Lexington, South Carolina
|Lexington, South Carolina|
|Motto: "Building Partnerships"|
Location of Lexington, South Carolina
|Country||United States of America|
|• Body||Lexington Town Council|
|• Mayor||Steve MacDougall |
|• Town||8.8 sq mi (22.97 km2)|
|• Land||8.7 sq mi (22.95 km2)|
|• Water||0.1  sq mi (0.2 km2)|
|Elevation||394 ft (120 m)|
|• Town||17,870 (Lexington Limits)|
|• Density||2,014/sq mi (778/km2)|
|• Metro||82,769 (Sub-County)|
|Time zone||Eastern (EST) (UTC-5)|
|• Summer (DST)||EDT (UTC-4)|
|ZIP codes||29071-29073 - 29072|
|GNIS feature ID||1246349|
Lexington is a town in and the county seat of Lexington County, South Carolina, United States, and is also the largest town in Lexington County.  The population was 17,870 at the 2010 census. The U.S. Census Bureau estimated 2013 population is 19,576, a 9.5% population growth since the 2010 census, making it one of the fastest-growing towns in the United States. 
- 1 History
- 2 Modern History
- 3 Geography
- 4 Climate
- 5 Economy
- 6 Transportation
- 7 Sights
- 8 Demographics
- 9 Schools
- 10 Neighboring Towns and Cities
- 11 Traffic
- 12 Notable people
- 13 References
- 14 External links
The historic town of Lexington, South Carolina, is a direct continuation of the old provincial township of Saxe Gotha. This township was one of eleven established in 1735 by the colonial government of King George II to encourage settlement of backcountry South Carolina and serve as a protective buffer between powerful Indian tribes to the west and the older settled plantations of the low country. The name "Saxe Gotha" was given in honor of the marriage of the King's son, Frederick Louis, Prince of Wales, to Princess Augusta of Saxe-Gotha.
The territory of colonial Saxe Gotha covered most of present day Lexington County and was traversed by two important early Indian trails, the Cherokee Path which is roughly followed by modern U.S. Highway #378 and the Occaneechi Path, today U.S. Highway #1. These ancient trading paths and the highways that later developed from them have had an enormous impact on the historical development of the area. Most of the early settlers came from various cantons, principalities and city-states of Germany and Switzerland. Others came down from Pennsylvania, and Virginia. Despite the disruptive Cherokee Indian War of 1760 and the "Regulator" unrest that followed, the township flourished as a largely self-sufficient area of small scale farming operations. Major crops in the eighteenth century included corn, wheat, tobacco, hemp, flax, beeswax and livestock.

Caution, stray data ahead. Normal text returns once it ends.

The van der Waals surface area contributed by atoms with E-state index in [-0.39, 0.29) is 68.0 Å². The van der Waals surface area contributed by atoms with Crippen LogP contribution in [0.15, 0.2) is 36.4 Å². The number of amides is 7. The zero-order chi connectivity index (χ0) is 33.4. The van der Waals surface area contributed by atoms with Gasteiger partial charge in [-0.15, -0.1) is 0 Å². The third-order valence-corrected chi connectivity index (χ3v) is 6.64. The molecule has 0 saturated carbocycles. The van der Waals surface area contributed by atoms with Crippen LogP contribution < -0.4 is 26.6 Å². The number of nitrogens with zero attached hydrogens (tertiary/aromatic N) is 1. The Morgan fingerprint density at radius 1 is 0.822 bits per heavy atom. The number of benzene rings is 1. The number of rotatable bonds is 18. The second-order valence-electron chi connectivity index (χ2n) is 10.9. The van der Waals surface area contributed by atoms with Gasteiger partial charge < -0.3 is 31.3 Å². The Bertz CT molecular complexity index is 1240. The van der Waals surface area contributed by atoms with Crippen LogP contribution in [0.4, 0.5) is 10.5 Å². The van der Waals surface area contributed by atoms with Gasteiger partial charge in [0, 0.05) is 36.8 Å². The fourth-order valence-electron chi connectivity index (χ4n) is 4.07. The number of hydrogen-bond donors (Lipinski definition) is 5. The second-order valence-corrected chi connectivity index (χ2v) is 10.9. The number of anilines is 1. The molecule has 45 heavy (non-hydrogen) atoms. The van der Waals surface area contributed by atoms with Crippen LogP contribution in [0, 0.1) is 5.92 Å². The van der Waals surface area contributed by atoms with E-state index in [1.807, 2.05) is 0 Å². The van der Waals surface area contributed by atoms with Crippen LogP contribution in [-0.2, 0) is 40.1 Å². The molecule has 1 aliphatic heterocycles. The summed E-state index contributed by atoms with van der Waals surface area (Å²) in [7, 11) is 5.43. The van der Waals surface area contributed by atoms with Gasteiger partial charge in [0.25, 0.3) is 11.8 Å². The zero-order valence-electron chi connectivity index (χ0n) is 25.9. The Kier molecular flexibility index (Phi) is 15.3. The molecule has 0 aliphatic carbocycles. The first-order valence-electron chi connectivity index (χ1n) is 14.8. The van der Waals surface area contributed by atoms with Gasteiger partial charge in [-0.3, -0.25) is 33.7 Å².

During the American Revolution, several skirmishes occurred in the area, among them being the Battle of Tarrar Springs, which was fought just one mile east of Lexington on November 16, 1781.
In 1785, Lexington County was established, with the township of Saxe Gotha renamed to "Lexington" in commemoration of the Battles of Lexington and Concord in Massachusetts. The county's first courthouse was built at Granby, located just south of present day Cayce. From 1800 to 1868, the county was organized as a district with the same name.
With the clearing of upriver lands for the spreading cotton culture, Granby became plagued with floods. The district seat was moved in 1820 when the present town of Lexington was laid out on a high, healthy sand ridge near Twelve Mile Creek. The town was known as Lexington Courthouse throughout the nineteenth century since in the first few years of its existence there was only the courthouse with few residences.
By 1861, when it was incorporated as a town, Lexington boasted a diverse population of lawyers, physicians, tradespeople, artisans and farmers. There were then two churches, several schools, a carriage factory, a saw and gristmill, a tannery, livestock yard, tin and blacksmiths, and a weekly newspaper. The major crops of the surrounding countryside were mainly cotton, corn sweet potatoes and lumber. Lexington was not a marketing center for these staples, but did serve as a retail market for manufactured goods purchased wholesale by merchants in nearby Columbia.
In 1865 the town was virtually destroyed by occupying Union Army forces guarding General Sherman's western flank. The courthouse, district jail and St. Stephen's Lutheran Church were put to the torch as were most businesses and homes.